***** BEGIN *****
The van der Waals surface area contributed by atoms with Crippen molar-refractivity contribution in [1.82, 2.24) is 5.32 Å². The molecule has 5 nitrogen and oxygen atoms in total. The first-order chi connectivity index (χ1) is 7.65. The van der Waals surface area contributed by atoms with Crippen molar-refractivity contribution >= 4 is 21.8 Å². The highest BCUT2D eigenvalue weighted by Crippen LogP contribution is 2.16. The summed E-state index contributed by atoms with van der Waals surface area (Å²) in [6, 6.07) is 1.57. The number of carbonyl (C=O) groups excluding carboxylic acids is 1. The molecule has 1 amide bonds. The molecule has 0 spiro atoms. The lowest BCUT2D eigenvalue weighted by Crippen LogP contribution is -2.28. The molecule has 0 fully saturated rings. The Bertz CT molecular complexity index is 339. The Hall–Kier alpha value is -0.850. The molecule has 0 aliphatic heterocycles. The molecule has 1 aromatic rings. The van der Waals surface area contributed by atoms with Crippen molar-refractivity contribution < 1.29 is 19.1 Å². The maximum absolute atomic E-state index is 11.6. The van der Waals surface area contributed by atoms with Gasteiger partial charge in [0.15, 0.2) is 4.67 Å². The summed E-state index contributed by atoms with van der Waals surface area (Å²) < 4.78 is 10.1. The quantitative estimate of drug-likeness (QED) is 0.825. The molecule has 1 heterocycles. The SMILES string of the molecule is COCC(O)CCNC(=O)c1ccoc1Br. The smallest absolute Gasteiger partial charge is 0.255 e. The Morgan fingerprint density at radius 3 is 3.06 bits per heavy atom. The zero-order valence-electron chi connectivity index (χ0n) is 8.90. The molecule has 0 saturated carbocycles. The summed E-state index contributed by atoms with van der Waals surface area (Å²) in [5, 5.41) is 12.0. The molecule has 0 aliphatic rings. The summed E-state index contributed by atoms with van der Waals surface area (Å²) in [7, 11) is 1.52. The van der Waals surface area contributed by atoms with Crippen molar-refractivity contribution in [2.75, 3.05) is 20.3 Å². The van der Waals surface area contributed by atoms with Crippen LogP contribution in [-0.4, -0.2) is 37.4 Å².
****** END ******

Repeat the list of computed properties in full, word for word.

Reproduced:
The van der Waals surface area contributed by atoms with Crippen molar-refractivity contribution in [1.82, 2.24) is 5.32 Å². The molecule has 5 nitrogen and oxygen atoms in total. The first-order chi connectivity index (χ1) is 7.65. The van der Waals surface area contributed by atoms with Crippen molar-refractivity contribution >= 4 is 21.8 Å². The highest BCUT2D eigenvalue weighted by Crippen LogP contribution is 2.16. The summed E-state index contributed by atoms with van der Waals surface area (Å²) in [6, 6.07) is 1.57. The number of carbonyl (C=O) groups excluding carboxylic acids is 1. The molecule has 1 amide bonds. The molecule has 0 spiro atoms. The lowest BCUT2D eigenvalue weighted by Crippen LogP contribution is -2.28. The molecule has 0 fully saturated rings. The Bertz CT molecular complexity index is 339. The Hall–Kier alpha value is -0.850. The molecule has 0 aliphatic heterocycles. The molecule has 1 aromatic rings. The van der Waals surface area contributed by atoms with Crippen molar-refractivity contribution < 1.29 is 19.1 Å². The maximum absolute atomic E-state index is 11.6. The van der Waals surface area contributed by atoms with Gasteiger partial charge in [0.15, 0.2) is 4.67 Å². The summed E-state index contributed by atoms with van der Waals surface area (Å²) < 4.78 is 10.1. The quantitative estimate of drug-likeness (QED) is 0.825. The molecule has 1 heterocycles. The SMILES string of the molecule is COCC(O)CCNC(=O)c1ccoc1Br. The smallest absolute Gasteiger partial charge is 0.255 e. The Morgan fingerprint density at radius 3 is 3.06 bits per heavy atom. The zero-order valence-electron chi connectivity index (χ0n) is 8.90. The molecule has 0 saturated carbocycles. The summed E-state index contributed by atoms with van der Waals surface area (Å²) in [5, 5.41) is 12.0. The molecule has 0 aliphatic rings. The summed E-state index contributed by atoms with van der Waals surface area (Å²) in [7, 11) is 1.52. The van der Waals surface area contributed by atoms with Crippen molar-refractivity contribution in [2.75, 3.05) is 20.3 Å². The van der Waals surface area contributed by atoms with Crippen LogP contribution in [-0.4, -0.2) is 37.4 Å².